Sandy City is one step closer to the development of a new automall after approving a bid to start construction of the first phase.
After considering bids ranging from $109,000 to $200,000, City Council members approved a $109,000 bid for utility and road construction on the automall project. This bid, which remains well below the city's estimated budget of $138,000, allows construction of an access road connecting 10600 South to a proposed hotel and gas station in the automall area."With the road and utility systems construction now in place, that will allow us to proceed with the construction of the convenience store, restaurant and hotel projects," said developer Lynn Woodbury.
Woodbury Corp. has proposed to put together the automall between 10600 South and 11000 South and between I-15 and State Street within the next five to 10 years. The mall would include 14 to 15 auto dealerships, a 130-room Hampton Inn, a Phillips 66 service station and a convenience store.
The city has created a redevelopment area so it can subsidize the mall development by funneling new property taxes produced by the project into road, sewer and other improvements for the mall. The city also approved a special improvement district that requires property owners to pay for improvement costs that the RDA can't cover.
Woodbury Corp. still needs the city to rezone a large parcel of land. Approval, which is expected next week, will end two years of negotiations between the city and Woodbury Corp.
"It has taken longer than we initially expected when we got into the project but . . . at this point we feel very good," Woodbury said. "All of the major hurdles have now been overcome. And with the final adoption of the zoning ordinance, we will be able to move full speed ahead."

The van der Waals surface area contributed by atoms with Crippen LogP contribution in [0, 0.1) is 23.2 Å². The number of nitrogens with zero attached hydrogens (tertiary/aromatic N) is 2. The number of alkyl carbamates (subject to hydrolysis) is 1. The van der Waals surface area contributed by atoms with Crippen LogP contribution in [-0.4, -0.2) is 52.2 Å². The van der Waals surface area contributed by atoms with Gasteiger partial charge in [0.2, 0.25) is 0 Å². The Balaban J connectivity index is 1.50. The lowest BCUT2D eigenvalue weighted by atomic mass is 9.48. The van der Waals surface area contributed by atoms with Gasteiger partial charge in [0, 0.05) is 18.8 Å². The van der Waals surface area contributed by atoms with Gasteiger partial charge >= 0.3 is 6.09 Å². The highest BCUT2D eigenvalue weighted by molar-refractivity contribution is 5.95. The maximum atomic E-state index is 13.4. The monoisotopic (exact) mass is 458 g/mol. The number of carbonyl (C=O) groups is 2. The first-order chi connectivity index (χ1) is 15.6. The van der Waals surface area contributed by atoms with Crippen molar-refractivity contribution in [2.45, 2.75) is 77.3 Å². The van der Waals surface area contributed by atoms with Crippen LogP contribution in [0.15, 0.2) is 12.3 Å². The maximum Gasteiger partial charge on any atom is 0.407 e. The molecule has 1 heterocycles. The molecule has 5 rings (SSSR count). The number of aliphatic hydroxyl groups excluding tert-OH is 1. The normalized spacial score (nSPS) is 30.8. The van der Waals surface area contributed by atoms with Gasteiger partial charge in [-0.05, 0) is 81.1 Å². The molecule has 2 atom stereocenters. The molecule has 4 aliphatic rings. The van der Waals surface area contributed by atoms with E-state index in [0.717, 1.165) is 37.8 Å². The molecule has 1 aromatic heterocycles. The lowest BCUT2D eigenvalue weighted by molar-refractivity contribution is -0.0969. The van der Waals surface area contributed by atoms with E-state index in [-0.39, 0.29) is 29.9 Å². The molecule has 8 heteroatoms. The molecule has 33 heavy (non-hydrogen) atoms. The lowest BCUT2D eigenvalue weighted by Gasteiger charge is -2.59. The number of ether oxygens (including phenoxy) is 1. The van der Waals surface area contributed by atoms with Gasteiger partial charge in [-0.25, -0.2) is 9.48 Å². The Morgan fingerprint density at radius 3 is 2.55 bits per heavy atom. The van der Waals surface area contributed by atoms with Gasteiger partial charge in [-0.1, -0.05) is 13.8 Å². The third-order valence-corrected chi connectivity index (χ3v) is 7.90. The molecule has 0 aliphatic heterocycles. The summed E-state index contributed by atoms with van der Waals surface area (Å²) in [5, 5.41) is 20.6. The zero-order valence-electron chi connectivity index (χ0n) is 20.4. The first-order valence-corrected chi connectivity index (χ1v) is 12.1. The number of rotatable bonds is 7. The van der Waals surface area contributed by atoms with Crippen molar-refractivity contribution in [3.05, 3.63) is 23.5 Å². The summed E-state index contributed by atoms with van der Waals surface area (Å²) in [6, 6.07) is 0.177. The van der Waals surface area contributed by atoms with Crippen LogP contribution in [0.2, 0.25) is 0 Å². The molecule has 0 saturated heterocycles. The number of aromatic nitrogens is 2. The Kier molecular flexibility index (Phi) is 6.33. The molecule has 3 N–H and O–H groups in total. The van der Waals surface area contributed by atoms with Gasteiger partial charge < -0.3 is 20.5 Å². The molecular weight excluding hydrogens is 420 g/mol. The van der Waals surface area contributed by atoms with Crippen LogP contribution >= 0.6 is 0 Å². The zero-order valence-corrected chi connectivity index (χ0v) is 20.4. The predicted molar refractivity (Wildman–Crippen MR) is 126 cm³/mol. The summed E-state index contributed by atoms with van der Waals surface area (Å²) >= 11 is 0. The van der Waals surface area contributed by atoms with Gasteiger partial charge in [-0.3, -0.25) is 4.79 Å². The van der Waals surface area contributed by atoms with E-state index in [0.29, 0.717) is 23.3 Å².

Other discussions related to the automall are:
- The city plans to condemn the property owned by Michael Carlson to construct a road in the automall area. Carlson, who controls 15.75 acres at 10700 South, appeared at a public hearing in May protesting inclusion of his property in the special improvement district.
Despite Carlson's objections, the city approved the automall special improvement district and will prepare condemnation documents and appraise and purchase Carlson's land.
"(The city) had the authority to create the district as long as there are not more than 50 percent of the property owners protesting it," said Wally Miller, Sandy city attorney.
Carlson was not available for comment; however, a letter he wrote to the Redevelopment Agency of Sandy city states, "We find the costs for this project to be prohibitive with little if any benefit to us. It would be unfair to assess all property owners for improvements with a 50 percent favorable ratio when Woodbury controls at least 70 percent of the property."
- The council also reviewed documents proposing a five- or seven-member architectural review committee, which will review construction plans submitted by auto dealers or businesses interested in locating in the automall.
"They will also establish an automall master plan," said Mike Coulam, director of Sandy's Community Development Department. "And that master plan will dictate a number of design criteria for the mall."